The boy and I sat at home yesterday peering out at the rain, wondering what to do with our restless little selves… Surely something could bring smiles to our faces, brighten our dampened spirits, and keep us out of certain trouble… As it turns out, the answer came to us from our dear friend the recycling bin! Surprising, yes? Well, perhaps not…
Tutorial ☀ Woven Cereal Box Sun ☀
You will need:
A cereal box
Several bits of variously coloured yarn
Plate or round thing to use as a template
Pair of scissors
1. Trace out your plate or chosen round thing onto the cereal box.
2. Cut out the circle.
3. Using a ruler and pencil, create a wagon wheel pattern on the cardboard circle. Draw a circle 1/2 inch (13 mm) from the edge of the cardboard circle. Also draw out a small circle in the center of the cardboard circle.
4. Using an exacto knife and ruler, cut slits along the spokes of your wagon wheel. When cutting your slits, do NOT pass the lines created by the drawn edge and inner circles.
5. Make a “yarn needle” by cutting out a little cereal box rectangle, rounding off one of the short ends and punching a hole into the other short end. Tie your first bit of yarn into your “yarn needle”. The bits of yarn don’t have to be very long; a couple of feet (~60 cm) will do nicely, but you can make them as long or as short as you like.
6. With the tail end of your yarn in back of your work (unlike we’ve shown here), begin weaving the yarn into your circle, in and out, in and out. The yarn needle helps make this go quite smoothly for little fingers. Go around as many times as you wish with your first colour. When you’ve gone around as many times as you like, secure the start and end of the yarn with a knot in back.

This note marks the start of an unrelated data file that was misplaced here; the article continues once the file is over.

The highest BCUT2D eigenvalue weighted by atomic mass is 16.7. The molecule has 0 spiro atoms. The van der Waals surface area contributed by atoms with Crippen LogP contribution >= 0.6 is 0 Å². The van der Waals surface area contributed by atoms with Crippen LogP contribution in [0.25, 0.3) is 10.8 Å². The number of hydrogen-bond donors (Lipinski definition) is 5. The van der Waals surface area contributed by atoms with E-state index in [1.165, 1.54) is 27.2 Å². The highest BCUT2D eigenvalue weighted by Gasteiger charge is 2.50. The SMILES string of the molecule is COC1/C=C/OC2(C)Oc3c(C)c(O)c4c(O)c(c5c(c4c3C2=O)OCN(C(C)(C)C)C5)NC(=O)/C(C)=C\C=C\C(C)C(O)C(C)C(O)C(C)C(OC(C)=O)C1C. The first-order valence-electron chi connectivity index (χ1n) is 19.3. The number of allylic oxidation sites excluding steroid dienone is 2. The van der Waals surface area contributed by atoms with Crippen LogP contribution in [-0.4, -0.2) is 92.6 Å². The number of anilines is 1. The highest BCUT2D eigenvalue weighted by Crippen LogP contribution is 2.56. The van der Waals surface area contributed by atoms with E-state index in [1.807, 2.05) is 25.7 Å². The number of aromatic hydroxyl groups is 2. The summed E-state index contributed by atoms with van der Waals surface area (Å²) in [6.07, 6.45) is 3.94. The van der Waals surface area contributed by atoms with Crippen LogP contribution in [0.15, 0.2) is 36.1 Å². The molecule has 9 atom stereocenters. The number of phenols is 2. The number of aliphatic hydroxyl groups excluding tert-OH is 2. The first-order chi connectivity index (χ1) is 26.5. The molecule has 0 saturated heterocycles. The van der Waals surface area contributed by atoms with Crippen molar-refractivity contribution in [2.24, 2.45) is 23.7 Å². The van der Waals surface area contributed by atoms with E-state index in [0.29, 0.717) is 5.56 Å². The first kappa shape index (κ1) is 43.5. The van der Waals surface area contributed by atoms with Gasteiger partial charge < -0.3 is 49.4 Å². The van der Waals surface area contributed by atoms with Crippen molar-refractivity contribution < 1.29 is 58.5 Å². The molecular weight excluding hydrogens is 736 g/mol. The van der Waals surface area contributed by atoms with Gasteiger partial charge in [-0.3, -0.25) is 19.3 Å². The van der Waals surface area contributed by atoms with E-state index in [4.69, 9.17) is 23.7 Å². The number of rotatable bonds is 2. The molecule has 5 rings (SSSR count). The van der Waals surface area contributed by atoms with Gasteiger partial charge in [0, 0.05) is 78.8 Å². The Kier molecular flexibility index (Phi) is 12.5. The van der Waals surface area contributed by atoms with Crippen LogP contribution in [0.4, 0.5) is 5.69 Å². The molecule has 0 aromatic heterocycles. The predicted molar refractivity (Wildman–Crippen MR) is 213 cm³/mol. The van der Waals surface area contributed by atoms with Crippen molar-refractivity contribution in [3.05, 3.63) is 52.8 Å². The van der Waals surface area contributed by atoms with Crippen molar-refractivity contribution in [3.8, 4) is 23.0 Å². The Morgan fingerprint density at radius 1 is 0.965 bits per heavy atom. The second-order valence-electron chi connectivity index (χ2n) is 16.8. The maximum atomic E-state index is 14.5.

7. Continuing with the next colour, weave in and out as before, this time going over and under the opposite spokes as you would if you were weaving a basket. Repeat steps 6 and 7 until you’ve filled your circle.
8. Create a perforated line at the edge of your circle using your hole punch.
9. Stitch a piece of yarn into the perforations to finish off the piece, using the ends as a hanger.
1. Additional steps we’d have taken to make this even better had we (um… I) been thinking clearly at the time:
Step 8 1/2. From your cereal box, cut out a second circle the same size as your original circle. With bad sides together, perforate the edge of that circle exactly to match the first. This would finish off the back quite neatly as opposed to the mess of knots we have back there as it stands. Complete step 9 as written but with the 2 pieces sandwiched bad sides together.
2. The boy really enjoyed this craft, and was very proud of his handiwork. However, he completed only half the weaving by himself before tiring. For children, I’d make the original circles significantly smaller, maybe half the size. Ours is 8″ (20 cm) in diameter.
3. I used orange plarn (yarn made from a plastic bag) to finish off the final bit of weaving.